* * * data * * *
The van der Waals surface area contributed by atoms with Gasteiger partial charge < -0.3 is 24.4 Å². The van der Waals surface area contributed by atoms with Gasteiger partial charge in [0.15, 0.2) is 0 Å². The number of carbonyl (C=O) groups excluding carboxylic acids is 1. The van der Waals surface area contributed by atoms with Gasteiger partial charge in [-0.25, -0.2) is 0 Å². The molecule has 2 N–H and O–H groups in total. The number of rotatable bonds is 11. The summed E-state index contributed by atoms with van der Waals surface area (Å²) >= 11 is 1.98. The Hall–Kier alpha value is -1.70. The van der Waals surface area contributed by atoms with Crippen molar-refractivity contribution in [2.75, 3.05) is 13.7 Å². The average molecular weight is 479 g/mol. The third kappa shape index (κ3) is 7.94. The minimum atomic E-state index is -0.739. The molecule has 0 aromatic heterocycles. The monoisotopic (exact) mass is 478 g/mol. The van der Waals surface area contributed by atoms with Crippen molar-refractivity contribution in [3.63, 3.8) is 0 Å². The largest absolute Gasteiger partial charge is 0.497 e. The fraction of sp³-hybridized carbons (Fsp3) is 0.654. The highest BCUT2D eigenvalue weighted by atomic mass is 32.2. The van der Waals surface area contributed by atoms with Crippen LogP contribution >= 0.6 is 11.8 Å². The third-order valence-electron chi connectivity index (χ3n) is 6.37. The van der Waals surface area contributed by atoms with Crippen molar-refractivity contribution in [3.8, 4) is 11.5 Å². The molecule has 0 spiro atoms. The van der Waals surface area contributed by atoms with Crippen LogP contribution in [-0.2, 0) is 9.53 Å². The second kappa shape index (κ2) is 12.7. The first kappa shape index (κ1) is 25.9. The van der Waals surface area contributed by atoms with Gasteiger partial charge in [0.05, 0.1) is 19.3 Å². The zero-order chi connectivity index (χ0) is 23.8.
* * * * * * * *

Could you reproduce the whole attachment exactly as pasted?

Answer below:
The van der Waals surface area contributed by atoms with Gasteiger partial charge < -0.3 is 24.4 Å². The van der Waals surface area contributed by atoms with Gasteiger partial charge in [0.15, 0.2) is 0 Å². The number of carbonyl (C=O) groups excluding carboxylic acids is 1. The van der Waals surface area contributed by atoms with Gasteiger partial charge in [-0.25, -0.2) is 0 Å². The molecule has 2 N–H and O–H groups in total. The number of rotatable bonds is 11. The summed E-state index contributed by atoms with van der Waals surface area (Å²) >= 11 is 1.98. The Hall–Kier alpha value is -1.70. The van der Waals surface area contributed by atoms with Crippen molar-refractivity contribution in [2.75, 3.05) is 13.7 Å². The average molecular weight is 479 g/mol. The third kappa shape index (κ3) is 7.94. The minimum atomic E-state index is -0.739. The molecule has 0 aromatic heterocycles. The monoisotopic (exact) mass is 478 g/mol. The van der Waals surface area contributed by atoms with Crippen molar-refractivity contribution in [3.63, 3.8) is 0 Å². The largest absolute Gasteiger partial charge is 0.497 e. The fraction of sp³-hybridized carbons (Fsp3) is 0.654. The highest BCUT2D eigenvalue weighted by atomic mass is 32.2. The van der Waals surface area contributed by atoms with Crippen LogP contribution >= 0.6 is 11.8 Å². The third-order valence-electron chi connectivity index (χ3n) is 6.37. The van der Waals surface area contributed by atoms with Crippen molar-refractivity contribution in [3.8, 4) is 11.5 Å². The molecule has 0 spiro atoms. The van der Waals surface area contributed by atoms with Crippen LogP contribution in [-0.2, 0) is 9.53 Å². The second kappa shape index (κ2) is 12.7. The first kappa shape index (κ1) is 25.9. The van der Waals surface area contributed by atoms with Gasteiger partial charge in [0.05, 0.1) is 19.3 Å². The zero-order chi connectivity index (χ0) is 23.8.